New Community Solar Facility Proposed for Waldoboro, ME

Community Solar

Syncarpha attended a pre-application meeting with the Waldoboro Planning Board recently to discuss a new community solar facility in the city. On Wednesday, Oct. 14, the developer proposed a 4.95-megawatt solar farm to be built on Controversy Lane in Waldoboro, ME. Representatives of the developer sat with the planning board to discuss the possibility of dividing up two parcels totaling 65 acres for the sizable facility.

According to Katherine Garrard of Power Engineers, a consulting and engineering firm, the farm would use photovoltaic ground-mounted solar panels. The completed project would be a fixed solar array that would send generated energy to three-phase power nearby on North Nobleboro Road. Garrard confirmed that the new community solar facility would be built to serve the residents of Waldoboro and surrounding areas. It would allow homeowners to participate in solar generation and renewable energy use without the cost of private solar panel installations.

Power Engineers would take part in the development of the project by assessing natural resources and the effect on nearby wetlands. It will also play a role in obtaining the necessary permits should the planning board approve the proposal.

A Syncarpha Solar project developer, Michael Atkinson, attended the meeting to represent the proposing party. He confirmed to the board that subscribers to the community solar farm would receive a 10% discount on their monthly utility bill. He also confirmed that Syncharpha has no intention of selling the finished installation. Instead, it will remain the sole operator to oversee energy production. Syncarpha, as Atkinson explained, operates solar projects throughout the Northeast and, unlike other developers, remains attached to the project from investing to operation.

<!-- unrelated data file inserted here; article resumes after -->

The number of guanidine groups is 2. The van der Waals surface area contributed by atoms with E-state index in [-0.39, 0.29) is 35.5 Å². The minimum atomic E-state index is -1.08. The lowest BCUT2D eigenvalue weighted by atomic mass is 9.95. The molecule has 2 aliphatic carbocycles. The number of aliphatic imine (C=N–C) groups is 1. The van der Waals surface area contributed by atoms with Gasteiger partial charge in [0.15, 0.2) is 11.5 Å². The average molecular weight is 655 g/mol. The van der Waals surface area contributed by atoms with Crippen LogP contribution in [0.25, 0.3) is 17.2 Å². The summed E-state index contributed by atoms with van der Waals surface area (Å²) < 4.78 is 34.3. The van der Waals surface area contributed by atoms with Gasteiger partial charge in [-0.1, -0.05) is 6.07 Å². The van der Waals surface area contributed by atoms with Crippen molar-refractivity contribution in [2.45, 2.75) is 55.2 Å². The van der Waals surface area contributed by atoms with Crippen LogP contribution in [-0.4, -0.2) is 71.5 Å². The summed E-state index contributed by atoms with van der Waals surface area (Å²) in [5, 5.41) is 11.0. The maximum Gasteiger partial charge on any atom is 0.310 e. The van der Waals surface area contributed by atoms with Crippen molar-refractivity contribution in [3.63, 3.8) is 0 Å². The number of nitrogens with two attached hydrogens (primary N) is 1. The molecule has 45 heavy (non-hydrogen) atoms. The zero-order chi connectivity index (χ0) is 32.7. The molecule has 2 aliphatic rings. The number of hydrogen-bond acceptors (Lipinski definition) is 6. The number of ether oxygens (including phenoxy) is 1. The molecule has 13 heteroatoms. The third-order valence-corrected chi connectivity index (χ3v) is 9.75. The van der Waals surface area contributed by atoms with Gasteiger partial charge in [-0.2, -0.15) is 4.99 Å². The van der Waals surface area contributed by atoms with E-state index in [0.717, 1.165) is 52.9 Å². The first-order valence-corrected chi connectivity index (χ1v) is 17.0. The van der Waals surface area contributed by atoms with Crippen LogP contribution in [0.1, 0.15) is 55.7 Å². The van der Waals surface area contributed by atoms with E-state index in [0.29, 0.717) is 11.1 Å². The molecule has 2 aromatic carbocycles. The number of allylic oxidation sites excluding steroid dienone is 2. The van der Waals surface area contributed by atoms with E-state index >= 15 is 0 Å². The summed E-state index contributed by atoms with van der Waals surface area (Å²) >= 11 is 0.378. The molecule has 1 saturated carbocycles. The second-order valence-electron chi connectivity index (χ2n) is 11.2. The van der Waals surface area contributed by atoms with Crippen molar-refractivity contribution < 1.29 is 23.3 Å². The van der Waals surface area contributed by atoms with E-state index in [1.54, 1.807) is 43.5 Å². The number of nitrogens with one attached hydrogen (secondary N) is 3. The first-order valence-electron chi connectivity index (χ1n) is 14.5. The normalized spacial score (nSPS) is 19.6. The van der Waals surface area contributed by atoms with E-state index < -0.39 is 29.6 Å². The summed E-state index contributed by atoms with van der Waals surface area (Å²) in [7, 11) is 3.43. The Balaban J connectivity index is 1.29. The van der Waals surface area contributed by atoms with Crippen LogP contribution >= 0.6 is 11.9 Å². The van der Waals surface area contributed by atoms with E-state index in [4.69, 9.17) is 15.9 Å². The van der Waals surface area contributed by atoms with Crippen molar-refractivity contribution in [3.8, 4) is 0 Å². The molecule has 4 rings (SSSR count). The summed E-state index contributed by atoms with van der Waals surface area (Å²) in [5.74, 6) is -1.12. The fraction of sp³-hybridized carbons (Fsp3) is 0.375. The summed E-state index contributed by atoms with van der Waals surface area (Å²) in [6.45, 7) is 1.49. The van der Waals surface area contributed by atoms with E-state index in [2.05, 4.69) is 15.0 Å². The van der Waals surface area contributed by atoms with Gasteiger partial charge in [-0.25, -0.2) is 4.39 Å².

Syncarpha has a bright future planned for the new installation, Atkinson stated. According to him, the farm would be expanded upon in the future, though not beyond its current boundaries. The development company aims to remain within a 20-acre threshold that prevents the need for a special permit in Maine.

When questioned on how the developer makes money off the farm, Atkinson explained that the 20-year power-purchase agreement with Central Maine Power Co. (CMP). According to the agreement, CMP will purchase electricity from the new community solar facility at a rate of 90% of its current expense.

The planning board still has time to review the proposal as Syncarpha has yet to purchase the property on Controversy Lane.



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